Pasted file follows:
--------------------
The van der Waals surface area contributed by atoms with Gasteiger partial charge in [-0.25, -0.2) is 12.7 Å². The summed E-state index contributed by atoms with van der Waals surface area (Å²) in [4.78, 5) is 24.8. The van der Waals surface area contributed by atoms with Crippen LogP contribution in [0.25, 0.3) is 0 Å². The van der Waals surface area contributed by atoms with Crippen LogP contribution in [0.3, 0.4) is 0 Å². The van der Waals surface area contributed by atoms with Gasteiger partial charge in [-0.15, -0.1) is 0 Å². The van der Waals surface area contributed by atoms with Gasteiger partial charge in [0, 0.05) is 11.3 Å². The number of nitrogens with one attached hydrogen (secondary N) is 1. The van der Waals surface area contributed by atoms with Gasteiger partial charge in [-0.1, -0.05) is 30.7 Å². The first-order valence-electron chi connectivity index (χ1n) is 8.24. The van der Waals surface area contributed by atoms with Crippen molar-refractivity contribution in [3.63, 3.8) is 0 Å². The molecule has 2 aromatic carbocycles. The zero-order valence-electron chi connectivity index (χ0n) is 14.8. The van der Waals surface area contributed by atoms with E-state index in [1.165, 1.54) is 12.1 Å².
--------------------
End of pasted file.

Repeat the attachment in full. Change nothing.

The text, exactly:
The van der Waals surface area contributed by atoms with Gasteiger partial charge in [-0.25, -0.2) is 12.7 Å². The summed E-state index contributed by atoms with van der Waals surface area (Å²) in [4.78, 5) is 24.8. The van der Waals surface area contributed by atoms with Crippen LogP contribution in [0.25, 0.3) is 0 Å². The van der Waals surface area contributed by atoms with Crippen LogP contribution in [0.3, 0.4) is 0 Å². The van der Waals surface area contributed by atoms with Gasteiger partial charge in [-0.15, -0.1) is 0 Å². The van der Waals surface area contributed by atoms with Gasteiger partial charge in [0, 0.05) is 11.3 Å². The number of nitrogens with one attached hydrogen (secondary N) is 1. The van der Waals surface area contributed by atoms with Gasteiger partial charge in [-0.1, -0.05) is 30.7 Å². The first-order valence-electron chi connectivity index (χ1n) is 8.24. The van der Waals surface area contributed by atoms with Crippen molar-refractivity contribution in [3.63, 3.8) is 0 Å². The molecule has 2 aromatic carbocycles. The zero-order valence-electron chi connectivity index (χ0n) is 14.8. The van der Waals surface area contributed by atoms with E-state index in [1.165, 1.54) is 12.1 Å².